Structural geology is a subfield within geology which focuses on the study of geological structures, with the goal of learning how, when, and why they formed. There are a number of applications for structural geology, ranging from determining where valuable mineral resources might be buried to assessing land to determine whether or not it is safe to build on. Practitioners in this field usually have a bachelor's degree in structural geology, and they may have pursued graduate work as well.
A structural geologist examines geological phenomena, looking specifically for signs of deformation which show the kinds of stress put on the rock as it formed. Deformation can reveal the angle of stress, the origins of the stress, and its intensity, with the geologist also examining the composition of the rock. By looking at how things form and change over time, specialists in structural geology can draw a number of conclusions which may be used to gain a deeper understanding of geology.
In some cases, structural geology is concerned with the history of the Earth. The study of plate tectonics is a form of structural geology, using deformations in existing rock structures to follow the movements of the Earth's crust. Structural geologists can draw connections between similar geologic formations, explore the conditions which must have been present when various geological features formed, and learn about ongoing geological processes such as mountain formation.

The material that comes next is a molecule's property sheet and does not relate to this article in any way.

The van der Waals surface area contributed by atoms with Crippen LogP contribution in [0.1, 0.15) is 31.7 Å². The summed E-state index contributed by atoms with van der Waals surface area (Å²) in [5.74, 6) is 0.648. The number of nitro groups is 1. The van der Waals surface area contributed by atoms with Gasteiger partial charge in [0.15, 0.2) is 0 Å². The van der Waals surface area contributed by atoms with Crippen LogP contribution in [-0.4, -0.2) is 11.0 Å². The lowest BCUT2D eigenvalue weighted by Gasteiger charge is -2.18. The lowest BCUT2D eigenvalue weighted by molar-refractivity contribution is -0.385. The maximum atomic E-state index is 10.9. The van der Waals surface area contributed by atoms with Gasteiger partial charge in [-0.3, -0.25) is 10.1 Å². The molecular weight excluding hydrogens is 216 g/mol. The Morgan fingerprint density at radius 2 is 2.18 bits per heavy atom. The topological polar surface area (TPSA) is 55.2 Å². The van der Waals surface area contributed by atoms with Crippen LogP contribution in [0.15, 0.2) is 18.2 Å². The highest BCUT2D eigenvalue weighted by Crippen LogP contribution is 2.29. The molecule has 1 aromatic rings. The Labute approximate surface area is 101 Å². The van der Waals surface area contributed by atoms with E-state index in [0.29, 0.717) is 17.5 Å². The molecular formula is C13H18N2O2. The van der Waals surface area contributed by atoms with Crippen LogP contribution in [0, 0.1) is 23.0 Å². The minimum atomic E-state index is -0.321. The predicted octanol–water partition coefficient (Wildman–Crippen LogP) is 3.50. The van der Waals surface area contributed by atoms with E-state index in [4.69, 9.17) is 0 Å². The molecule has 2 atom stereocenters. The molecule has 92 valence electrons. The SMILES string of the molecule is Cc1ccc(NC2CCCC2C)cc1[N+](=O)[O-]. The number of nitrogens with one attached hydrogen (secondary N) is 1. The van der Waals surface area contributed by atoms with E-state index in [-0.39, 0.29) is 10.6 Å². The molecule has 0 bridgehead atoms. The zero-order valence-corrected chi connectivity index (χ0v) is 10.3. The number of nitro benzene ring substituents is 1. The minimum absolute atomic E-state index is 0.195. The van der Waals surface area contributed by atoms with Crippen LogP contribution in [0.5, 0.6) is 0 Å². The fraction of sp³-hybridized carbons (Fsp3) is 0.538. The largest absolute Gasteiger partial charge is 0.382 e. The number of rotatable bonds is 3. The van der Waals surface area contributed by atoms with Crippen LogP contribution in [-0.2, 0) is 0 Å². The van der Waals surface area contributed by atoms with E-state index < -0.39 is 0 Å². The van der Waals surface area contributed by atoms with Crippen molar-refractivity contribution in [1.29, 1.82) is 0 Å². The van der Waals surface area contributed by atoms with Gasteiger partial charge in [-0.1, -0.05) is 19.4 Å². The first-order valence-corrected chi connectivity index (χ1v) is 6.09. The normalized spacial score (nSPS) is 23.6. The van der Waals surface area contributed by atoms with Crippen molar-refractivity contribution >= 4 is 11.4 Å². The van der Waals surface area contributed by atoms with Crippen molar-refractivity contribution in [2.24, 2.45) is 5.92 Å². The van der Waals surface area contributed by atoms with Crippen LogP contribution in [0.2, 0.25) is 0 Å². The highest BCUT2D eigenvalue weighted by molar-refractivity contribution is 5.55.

Economically, structural geology is very important. Understanding the process of geological formation and being able to analyze deformation patterns can allow geologists to identify geologic features which may hold pockets of economically useful minerals and resources such as petroleum. Structural geologists also assess geologic risks, ranging from sinkholes to volcanoes, which could be of concern to communities and developers. A structural geologist can also be called in after an accident or geologic event to examine what happened and why it occurred, with the goal of preventing property damage and loss of life in the future.
Structural geology can take place in the field, with geologists making site visits to examine formations of interest personally, and in the lab. Structural geologists use a variety of equipment in the work, including computers for complex calculations, spectrometers to determine the mineral content of rock, and satellite or aerial photography to get a broad view of an area of interest. Because the scale of structural geology can be so large, the ability to step back and get a sweeping view is critical to fully understanding the geological processes at work in a given area of the world.